Pacers and trotters: Genetic differences revealed by researchers

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Queensland pacer Avonnova in full flight.
Australian free-legged pacer Avonnova in full flight. © Harness Racing Australia

Researchers have moved beyond the so-called gait-keeper gene, identifying genetic variants that clearly distinguish trotters from pacers.

They even developed an algorithm that, based on the analysis of seven genetic variations, can tell with 99.4% accuracy whether a horse is a trotter or pacer.

Certain horse breeds have been developed over generations specifically for the ability to perform alternative patterns of movement, or gaits.

Our current understanding of the genetic basis for these gaits is limited to one known mutation in the DMTR3 gene – the so-called gait-keeper gene.

This mutation is apparently necessary for gaitedness in breeds, but is not sufficient to explain variability in “gaitedness”.

Standardbreds provide a good example. They comprise two distinct groups. Trotters have a two-beat gait in which the opposite forelimb and hind limb move together, while pacers exhibit an alternative two-beat gait where the legs on the same side of the body move together.

Researcher Annette McCoy and an international team of scientists set out to identify genetic variants underlying the ability of certain Standardbreds to pace.

The performance of Standardbreds was still found to be up to scratch, even with less high-intensity exercise. Photo: Historicair GFDL CC BY-SA 3.0
A Standardbred trotter. © Historicair GFDL CC BY-SA 3.0

In their study, reported in PLOS Genetics, they were able to identify several regions of the genome highly associated with pacing.

Within these regions were several specific highly associated variants, known as single nucleotide polymorphisms (SNPs).

Although the biological function of these variants has yet to be determined, the study team was able to develop a model based on seven SNPs that proved to be more than 99% accurate in predicting whether an individual was a pacer or a trotter in two independent populations.

“This predictive model,” they said, “can be used by horse owners to make breeding and training decisions related to this economically important trait, and by scientists interested in understanding the biology of coordinated gait development.”

Their research began with a genome-wide association analysis performed in 542 Standardbred horses from North America, Sweden and Norway, comprising 176 pacers and 366 trotters.

Nineteen SNPs on nine chromosomes reached genome-wide significance. These defined regions of interest were on nine chromosomes and comprised more than two dozen named genes.

The pool was extended to 659 Standardbreds (231 pacers and 428 trotters) for more work to be carried out on these genetic regions of interest. This revealed a set of 303 variants from 22 chromosomes with likely modifying effects on gait.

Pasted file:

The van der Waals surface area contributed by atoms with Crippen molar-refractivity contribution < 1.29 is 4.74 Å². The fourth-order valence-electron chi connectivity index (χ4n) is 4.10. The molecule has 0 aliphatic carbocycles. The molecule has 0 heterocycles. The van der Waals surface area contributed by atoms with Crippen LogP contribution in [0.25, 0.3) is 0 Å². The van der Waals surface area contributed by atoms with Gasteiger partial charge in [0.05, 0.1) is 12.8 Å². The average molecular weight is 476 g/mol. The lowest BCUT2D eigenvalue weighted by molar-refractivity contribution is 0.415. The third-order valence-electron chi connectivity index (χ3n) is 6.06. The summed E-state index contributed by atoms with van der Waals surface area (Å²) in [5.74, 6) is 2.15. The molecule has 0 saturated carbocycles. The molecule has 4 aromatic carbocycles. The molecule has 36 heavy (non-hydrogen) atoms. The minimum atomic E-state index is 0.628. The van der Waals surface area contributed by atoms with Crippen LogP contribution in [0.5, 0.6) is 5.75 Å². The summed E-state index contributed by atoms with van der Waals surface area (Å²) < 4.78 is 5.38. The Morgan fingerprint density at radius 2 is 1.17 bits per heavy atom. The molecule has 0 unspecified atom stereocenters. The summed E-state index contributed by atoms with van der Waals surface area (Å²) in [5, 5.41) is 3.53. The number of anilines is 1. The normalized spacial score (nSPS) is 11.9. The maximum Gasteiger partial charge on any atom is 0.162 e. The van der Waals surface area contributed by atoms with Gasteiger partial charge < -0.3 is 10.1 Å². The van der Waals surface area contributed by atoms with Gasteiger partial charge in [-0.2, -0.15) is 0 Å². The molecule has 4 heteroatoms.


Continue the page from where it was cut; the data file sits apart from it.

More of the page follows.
The algorithm they went on to develop proved to be highly accurate when tested in an independently sampled population of 166 North American Standardbreds, evenly split between trotters and pacers.

They say more work is needed to see determine the algorithm’s usefulness in other gaited breeds.

The DMRT3 mutation is also present in the Paso Fino breed, researchers say.
The DMRT3 mutation is also present in the Paso Fino breed.

The authors say there is still much that is not known about the development of normal limb coordination in horses, which makes it challenging to identify biologically compelling candidate genes for gait.

“It is likely that many genes that play a role in the development of alternative gaits have not previously been associated with any aspect of neurobiology,” they said.

“This is aptly illustrated by DMRT3 which had initially been described as primarily playing a role in gonadal development and sexual differentiation.”

The DMRT3 nonsense mutation originally reported in 2012 has now been reported to occur in 68 out of 141 breeds tested from around the world, and at high frequency (more than 50%) in all “gaited” breeds.

“This example demonstrates that a strongly associated mutation cannot be ruled out as having a functional role in the development of alternative gaits simply because it falls within a gene that does not have a described role in neural development or locomotion.”

They said that, of the tens of thousands of SNPs discovered within regions of interest via whole-genome sequencing, only a small fraction could be selected for follow-up.

“It is likely that we have not identified any truly functional alleles despite our prioritization process.”

The full study team comprised McCoy, Samantha Beeson, Carl-Johan Rubin, Leif Andersson, Paul Caputo, Sigrid Lykkjen, Alison Moore, Richard Piercy, James Mickelson, and Molly McCue.

McCoy and McCue are named as inventors on a pending patent application for the predictive model, which has been submitted by the University of Minnesota.

McCoy AM, Beeson SK, Rubin C-J, Andersson L, Caputo P, Lykkjen S, et al. (2019) Identification and validation of genetic variants predictive of gait in standardbred horses. PLoS Genet 15(5): e1008146. https://doi.org/10.1371/journal.pgen.1008146

The study, published under a Creative Commons License, can be read here

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